- 9 Jul, 2017

7 Tips for Managing Your Own Investment Property

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If you’re a people-person, then managing your investment property may suit you. But, just remember you need to interview potential tenants, negotiate terms and understand tenancy laws. While this may sound complicated, it’s straightforward. Let’s look at how you can manage your investment now.

#1 Setting the Rent

Before you rent your property, you need to set a competitive weekly rent. Otherwise, you’ll find it difficult to find a tenant.

How do I set the rent?

  • Visit real estate sites.
  • Click on the ‘rent’ tab.
  • Type in your suburb.
  • Compare your property to others that are similar.
  • Select your rental fee.

#2 Marketing the Property

For a tenant to find your property, you’ll need to advertise. There are several ways to get your property out there; some are free while others incur a fee.

How do I advertise my property?

  • Directory listing websites.
  • Local papers.
  • Shopping centre notice boards.
  • On-site signage.

What should I put in my ad?

  • Property benefits and features.
  • Weekly rental cost.
  • Number of bedrooms and bathrooms.
  • Parking and transport options.
  • The proximity to amenities.
  • Fixtures and fittings.
  • Lifestyle options – outdoor entertaining, land size, views, etc.

#3 Selecting a Tenant

Finding the right tenant is a simple process. Create a tenancy application form in Word and print this out.

What should the tenancy application include?

  • The property details, including weekly rent and bond.
  • Personal applicant details.
  • Residential history.
  • Employment history.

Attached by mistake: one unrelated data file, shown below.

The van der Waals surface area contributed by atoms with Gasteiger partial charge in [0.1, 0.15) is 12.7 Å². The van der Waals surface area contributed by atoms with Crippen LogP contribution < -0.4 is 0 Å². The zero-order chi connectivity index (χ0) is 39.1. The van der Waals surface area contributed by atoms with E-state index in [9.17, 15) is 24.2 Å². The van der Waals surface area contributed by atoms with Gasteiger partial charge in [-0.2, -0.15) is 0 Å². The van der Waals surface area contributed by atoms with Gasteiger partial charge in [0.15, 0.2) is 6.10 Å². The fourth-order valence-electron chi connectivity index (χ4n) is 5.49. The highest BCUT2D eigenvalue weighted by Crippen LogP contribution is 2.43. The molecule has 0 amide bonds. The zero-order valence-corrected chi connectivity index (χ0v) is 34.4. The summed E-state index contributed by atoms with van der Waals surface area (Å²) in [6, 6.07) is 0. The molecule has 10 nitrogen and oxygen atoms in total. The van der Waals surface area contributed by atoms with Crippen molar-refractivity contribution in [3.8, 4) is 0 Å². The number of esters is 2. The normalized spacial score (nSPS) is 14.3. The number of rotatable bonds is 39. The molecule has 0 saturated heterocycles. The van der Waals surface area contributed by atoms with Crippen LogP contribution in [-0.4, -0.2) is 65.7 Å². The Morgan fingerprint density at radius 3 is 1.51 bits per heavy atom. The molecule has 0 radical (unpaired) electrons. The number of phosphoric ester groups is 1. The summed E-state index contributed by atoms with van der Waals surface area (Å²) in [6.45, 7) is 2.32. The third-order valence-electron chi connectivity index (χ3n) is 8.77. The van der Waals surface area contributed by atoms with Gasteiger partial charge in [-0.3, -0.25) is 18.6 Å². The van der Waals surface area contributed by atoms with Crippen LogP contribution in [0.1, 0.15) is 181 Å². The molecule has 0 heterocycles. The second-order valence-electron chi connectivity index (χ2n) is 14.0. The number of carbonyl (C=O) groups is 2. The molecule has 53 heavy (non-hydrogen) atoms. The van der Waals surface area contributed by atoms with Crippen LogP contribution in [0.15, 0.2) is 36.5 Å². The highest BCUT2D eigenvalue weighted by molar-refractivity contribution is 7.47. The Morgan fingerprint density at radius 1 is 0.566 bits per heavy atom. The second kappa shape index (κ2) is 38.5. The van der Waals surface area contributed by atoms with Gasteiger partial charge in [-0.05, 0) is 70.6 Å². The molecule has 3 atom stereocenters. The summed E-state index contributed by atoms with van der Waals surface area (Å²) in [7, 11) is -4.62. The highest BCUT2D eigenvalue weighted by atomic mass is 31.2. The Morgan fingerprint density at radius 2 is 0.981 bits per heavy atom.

• Income details.
  • Any references.
  • 100-ponts of identification.

What do I need to check?

  • Always check identification and make sure this person is living in your property.
  • Contact employers and verify rates of pay, or ask for a statement of income.
  • Review any criminal background.
  • Check references.

#4 Understanding Laws

Many tenancy laws apply in each state. As a property manager, you must abide by these rules always. If you’re not sure of these, then look up the tenancy act for your state. Then, read these and familiarise yourself with the law.

What are the basics of these laws?

  • You and your tenant should sign a standard residential tenancy agreement.
  • Both you and the tenant should sign a property condition report.
  • Lodge the bond with the state tenancy body in the time specified.
  • Give the tenant rent receipts, and keep a duplicate.
  • If rent is late, issue a reminder.

All forms needed to manage your rental property are downloadable from your state tenancy office. Often, forms include a lease agreement, property condition report, rent increase notice and more.

#5 Keeping Paperwork

It’s important to keep good records. Subsequently, keep all receipts, rent, property maintenance and any other costs. Always keep records up-to-date for taxation purposes.

What records do I need to keep?

  • Weekly rent payments.
  • Any property maintenance receipts.
  • Arrange for a quantity surveyor to carry out a depreciation report.

#6 Increasing Rent

When your tenant first moves in, they’ll pay the rent set by you. This rent is valid for the term of the tenancy agreement – 6 or 12-months. Any rental increases after this time must be fair and reasonable.

How do I increase the rent?

  • Wait until a month before the tenancy agreement comes up for renewal.
  • Research the market and compare yours to similar properties.
  • Marginally increase the weekly rental rate to match inflation.
  • Write this new figure in the tenancy agreement.

#7 Inspections

Under leasing laws, you can conduct property inspections every three months. Before visiting a tenant though you must give them 7-days written notice.

What are the benefits of inspections?

  • The tenant keeps the property well maintained.
  • You can see the building’s condition.
  • You’re able to discuss repairs and property changes.

Did you know you can compare 100s of investment home loans with eChoice? Our brokers assist you to find the right mortgage.


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